Sargent and Fashion review — a dazzling dive into celebrity culture

    Sargent and Fashion has roped together two exhibition subjects that are on the up. The first is John Singer Sargent himself (1856-1925). Having spent most of the 20th century being looked down on, this busy flatterer of the rich and pushy has re-emerged in recent decades as an artist of interest.

    The second upwardly mobile subject promised here, fashion, has also popped into the exhibition good books. It used to be considered lowbrow and vulgar. But the triumph of celebrity culture has turned all such prejudices on their head. These days, at the Metropolitan Museum in New York, what the guests are wearing to the overprimped Met Gala is of far greater international interest than anything being examined in the exhibition halls.

    Roping together Sargent and fashion is, therefore, a knowing piece of curation. Indeed, given how preachy Tate Britain has been in recent displays, it’s a surprise to see it being so transparently trendy. The big idea being proposed here is that Sargent was much more than a portraitist. Obsessed with couture and driven by old master envy, he was an artistic impresario, an ambitious creator of looks and events who controlled what his sitters wore in minute detail and whose painterly hopes soared far beyond preserving a likeness.

    To carry this argument, the show has assembled an impressive cast of loans, with most of his famous works included, and combined them with surviving examples of his couture: the actual dresses and accoutrements worn by his sitters. Not only do you get to see the painting, you can compare it as well with the genuine schmatta.

    The process culminates in Sargent’s melodramatic portrait of the actress Ellen Terry as Lady Macbeth, portentously lifting her crown while clobbered up in an extraordinary stage outfit that seems to consist partly of chain mail and partly of peacock feathers. Only when you examine the real dress displayed alongside do you see that the spectacular blue sheen Sargent has captured with his bold and flashing brushstrokes comes from the carcasses of thousands of scarab beetles whose bodies have been sewn into the faux chain mail. In another show, Tate Britain’s curators would have railed against this wasteful genocide of insect life.

    To be fair, Terry’s Lady Macbeth outfit is so dramatically weird — pure Game of Thrones — that it’s an outlier at this event. In the main, the clothes Sargent paints are the sort worn to the theatre rather than on the stage. It’s the posh couture favoured by a nouveau riche clientele — society beauties, Americans in Paris, lord this, lady that, dandies, bankers, colonial soldiers — that was prepared to pay a thousand guineas a pop (the equivalent today of £100,000) for a full length.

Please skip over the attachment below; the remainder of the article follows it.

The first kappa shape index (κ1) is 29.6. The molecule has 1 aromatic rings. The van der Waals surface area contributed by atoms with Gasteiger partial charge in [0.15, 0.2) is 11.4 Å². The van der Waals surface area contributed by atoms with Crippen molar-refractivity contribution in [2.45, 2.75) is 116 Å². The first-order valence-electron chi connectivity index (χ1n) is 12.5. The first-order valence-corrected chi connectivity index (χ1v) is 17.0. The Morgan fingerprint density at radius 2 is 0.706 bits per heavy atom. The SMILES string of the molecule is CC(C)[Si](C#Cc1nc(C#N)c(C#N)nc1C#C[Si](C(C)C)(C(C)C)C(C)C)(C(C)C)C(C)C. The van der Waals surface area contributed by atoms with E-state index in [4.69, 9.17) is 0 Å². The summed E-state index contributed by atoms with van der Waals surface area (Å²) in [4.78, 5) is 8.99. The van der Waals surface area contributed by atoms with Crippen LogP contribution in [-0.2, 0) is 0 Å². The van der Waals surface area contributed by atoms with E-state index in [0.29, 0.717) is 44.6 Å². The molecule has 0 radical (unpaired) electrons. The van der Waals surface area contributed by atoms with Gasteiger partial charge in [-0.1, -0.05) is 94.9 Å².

His bread and butter clients were the wives of businessmen whom he would dress up in expanses of floaty stuffs that fill most of the picture. DH Lawrence famously complained of “nothing but yards and yards of satin from the most expensive shops, having some pretty head propped up on the top”.

    At his best, Sargent was a dazzlingly good painter of floaty stuff. Edith, Lady Playfair, from 1884, sports an apricot top of such sparkling beauty it stops you on the other side of the room. Unfortunately her face is so lacking in expression or tangible identity I found myself forgetting it while actually looking at it.

    The show is overstocked with these interchangeable likenesses. It could have done with an edit. By concentrating so fiercely on the clothes, Sargent gives up on the traditional portraitist’s task of finding depth and an inner life in his sitter’s presence. There’s lots of skilled, flashy brushwork, but barely a trace of emotion or empathy or insight. Most of the themes dreamt up by the curators to shape the journey are also too vague to be helpful. Plenty of examples from one theme could have sat just as happily in another theme.

    In his most celebrated painting, the notorious portrayal of Madame X, the mysterious brunette with the hourglass figure and artificially white skin, is captivating for the same reasons that Elizabeth Hurley was captivating in that black number that was held together with safety pins: striking silhouette, lots on show, lots implied. It’s a grabby image, but would you recognise Madame X if you bumped into her in the street? I doubt it. She’s 90 per cent fashion plate, 10 per cent real person.

    Sargent’s men tend to be more identifiable. There are fewer of them and there’s less cloth filling the picture. But my, what a pretentious and preposterous brigade they form. Dr Pozzi was actually a gynaecologist, but by dressing him in a showy red dressing gown and posing him against deep burgundy curtains, Sargent gives him the air of a hero at a key moment in a tragic opera.

    W Graham Robertson was a friend of Oscar Wilde and a busy art collector whom Sargent insisted on dressing in an ankle-length coat that gave him the outline of a pipe cleaner. The silly pose is pushed into absurdity by the sleeping poodle at his feet with a pink ribbon in its hair.

    In the past Sargent was looked down on because his art seemed so backward. A couple of decades younger than Cézanne, younger than Gauguin, younger than Van Gogh, his art seemed to be stuck in an 18th century that could never end.

    But time can be kind to painters. The further away you move from their era, the blurrier their faults become. Now that Sargent no longer needs to be measured against his own reality, he seems to have become more relevant to ours.

    Vacuous celebrities, absurdly expensive clothes, nobodies posing as somebodies — Sargent’s world strikes a chord today because we recognise it so easily as our world.

    Sargent and Fashion is at Tate Britain to July 7